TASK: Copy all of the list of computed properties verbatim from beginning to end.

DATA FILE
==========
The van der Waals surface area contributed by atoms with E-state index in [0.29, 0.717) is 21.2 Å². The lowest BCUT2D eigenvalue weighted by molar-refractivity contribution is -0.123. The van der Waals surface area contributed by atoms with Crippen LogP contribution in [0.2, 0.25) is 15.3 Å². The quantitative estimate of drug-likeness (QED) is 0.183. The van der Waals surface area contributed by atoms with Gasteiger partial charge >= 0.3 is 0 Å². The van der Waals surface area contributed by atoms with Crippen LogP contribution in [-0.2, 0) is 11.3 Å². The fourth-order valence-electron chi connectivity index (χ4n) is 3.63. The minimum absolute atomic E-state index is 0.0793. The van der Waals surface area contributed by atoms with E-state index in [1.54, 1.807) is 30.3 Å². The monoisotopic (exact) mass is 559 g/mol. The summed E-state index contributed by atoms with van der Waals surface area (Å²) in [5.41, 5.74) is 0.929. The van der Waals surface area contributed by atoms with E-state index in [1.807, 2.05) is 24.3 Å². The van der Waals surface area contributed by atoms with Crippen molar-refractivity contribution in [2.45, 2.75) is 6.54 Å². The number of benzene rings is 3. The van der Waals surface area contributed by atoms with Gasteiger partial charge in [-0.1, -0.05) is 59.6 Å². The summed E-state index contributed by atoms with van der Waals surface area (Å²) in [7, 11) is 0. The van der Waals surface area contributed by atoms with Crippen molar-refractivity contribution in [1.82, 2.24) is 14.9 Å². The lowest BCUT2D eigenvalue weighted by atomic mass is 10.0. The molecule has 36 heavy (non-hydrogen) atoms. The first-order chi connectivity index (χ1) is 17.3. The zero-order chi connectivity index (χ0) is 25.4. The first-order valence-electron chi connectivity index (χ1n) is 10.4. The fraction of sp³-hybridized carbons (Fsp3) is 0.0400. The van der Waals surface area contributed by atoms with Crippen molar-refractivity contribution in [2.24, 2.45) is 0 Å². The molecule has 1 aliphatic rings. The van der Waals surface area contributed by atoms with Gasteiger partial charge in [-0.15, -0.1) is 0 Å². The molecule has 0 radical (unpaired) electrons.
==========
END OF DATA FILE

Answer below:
The van der Waals surface area contributed by atoms with E-state index in [0.29, 0.717) is 21.2 Å². The lowest BCUT2D eigenvalue weighted by molar-refractivity contribution is -0.123. The van der Waals surface area contributed by atoms with Crippen LogP contribution in [0.2, 0.25) is 15.3 Å². The quantitative estimate of drug-likeness (QED) is 0.183. The van der Waals surface area contributed by atoms with Gasteiger partial charge >= 0.3 is 0 Å². The van der Waals surface area contributed by atoms with Crippen LogP contribution in [-0.2, 0) is 11.3 Å². The fourth-order valence-electron chi connectivity index (χ4n) is 3.63. The minimum absolute atomic E-state index is 0.0793. The van der Waals surface area contributed by atoms with E-state index in [1.54, 1.807) is 30.3 Å². The monoisotopic (exact) mass is 559 g/mol. The summed E-state index contributed by atoms with van der Waals surface area (Å²) in [5.41, 5.74) is 0.929. The van der Waals surface area contributed by atoms with E-state index in [1.807, 2.05) is 24.3 Å². The van der Waals surface area contributed by atoms with Crippen molar-refractivity contribution in [2.45, 2.75) is 6.54 Å². The number of benzene rings is 3. The van der Waals surface area contributed by atoms with Gasteiger partial charge in [-0.1, -0.05) is 59.6 Å². The summed E-state index contributed by atoms with van der Waals surface area (Å²) in [7, 11) is 0. The van der Waals surface area contributed by atoms with Crippen molar-refractivity contribution in [1.82, 2.24) is 14.9 Å². The lowest BCUT2D eigenvalue weighted by atomic mass is 10.0. The molecule has 36 heavy (non-hydrogen) atoms. The first-order chi connectivity index (χ1) is 17.3. The zero-order chi connectivity index (χ0) is 25.4. The first-order valence-electron chi connectivity index (χ1n) is 10.4. The fraction of sp³-hybridized carbons (Fsp3) is 0.0400. The van der Waals surface area contributed by atoms with Crippen molar-refractivity contribution in [2.24, 2.45) is 0 Å². The molecule has 1 aliphatic rings. The van der Waals surface area contributed by atoms with Gasteiger partial charge in [-0.15, -0.1) is 0 Å². The molecule has 0 radical (unpaired) electrons.